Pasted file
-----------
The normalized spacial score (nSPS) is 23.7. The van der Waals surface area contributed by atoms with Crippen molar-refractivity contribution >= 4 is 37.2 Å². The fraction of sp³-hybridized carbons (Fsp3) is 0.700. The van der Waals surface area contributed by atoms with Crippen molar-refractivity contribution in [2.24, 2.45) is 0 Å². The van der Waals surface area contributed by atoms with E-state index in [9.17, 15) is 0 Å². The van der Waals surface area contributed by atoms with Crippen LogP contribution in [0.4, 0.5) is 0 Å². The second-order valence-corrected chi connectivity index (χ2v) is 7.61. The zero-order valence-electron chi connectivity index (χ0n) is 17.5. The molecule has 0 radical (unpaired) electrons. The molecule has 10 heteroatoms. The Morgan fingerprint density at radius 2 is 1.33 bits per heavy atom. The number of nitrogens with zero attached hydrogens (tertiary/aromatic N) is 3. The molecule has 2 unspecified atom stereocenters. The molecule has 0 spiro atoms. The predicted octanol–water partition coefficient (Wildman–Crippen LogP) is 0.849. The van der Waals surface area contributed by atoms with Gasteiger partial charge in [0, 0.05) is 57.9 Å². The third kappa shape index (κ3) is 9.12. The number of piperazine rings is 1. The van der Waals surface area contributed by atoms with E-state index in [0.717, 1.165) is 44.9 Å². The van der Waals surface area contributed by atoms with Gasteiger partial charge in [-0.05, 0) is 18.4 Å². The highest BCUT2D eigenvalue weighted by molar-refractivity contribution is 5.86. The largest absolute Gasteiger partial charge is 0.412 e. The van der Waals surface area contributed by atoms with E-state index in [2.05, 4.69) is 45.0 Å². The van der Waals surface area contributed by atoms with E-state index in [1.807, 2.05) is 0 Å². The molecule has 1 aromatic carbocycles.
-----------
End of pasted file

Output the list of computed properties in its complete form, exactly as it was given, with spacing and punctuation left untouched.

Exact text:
The normalized spacial score (nSPS) is 23.7. The van der Waals surface area contributed by atoms with Crippen molar-refractivity contribution >= 4 is 37.2 Å². The fraction of sp³-hybridized carbons (Fsp3) is 0.700. The van der Waals surface area contributed by atoms with Crippen molar-refractivity contribution in [2.24, 2.45) is 0 Å². The van der Waals surface area contributed by atoms with E-state index in [9.17, 15) is 0 Å². The van der Waals surface area contributed by atoms with Crippen LogP contribution in [0.4, 0.5) is 0 Å². The second-order valence-corrected chi connectivity index (χ2v) is 7.61. The zero-order valence-electron chi connectivity index (χ0n) is 17.5. The molecule has 0 radical (unpaired) electrons. The molecule has 10 heteroatoms. The Morgan fingerprint density at radius 2 is 1.33 bits per heavy atom. The number of nitrogens with zero attached hydrogens (tertiary/aromatic N) is 3. The molecule has 2 unspecified atom stereocenters. The molecule has 0 spiro atoms. The predicted octanol–water partition coefficient (Wildman–Crippen LogP) is 0.849. The van der Waals surface area contributed by atoms with Gasteiger partial charge in [0, 0.05) is 57.9 Å². The third kappa shape index (κ3) is 9.12. The number of piperazine rings is 1. The van der Waals surface area contributed by atoms with E-state index in [0.717, 1.165) is 44.9 Å². The van der Waals surface area contributed by atoms with Gasteiger partial charge in [-0.05, 0) is 18.4 Å². The highest BCUT2D eigenvalue weighted by molar-refractivity contribution is 5.86. The largest absolute Gasteiger partial charge is 0.412 e. The van der Waals surface area contributed by atoms with E-state index in [2.05, 4.69) is 45.0 Å². The van der Waals surface area contributed by atoms with E-state index in [1.807, 2.05) is 0 Å². The molecule has 1 aromatic carbocycles.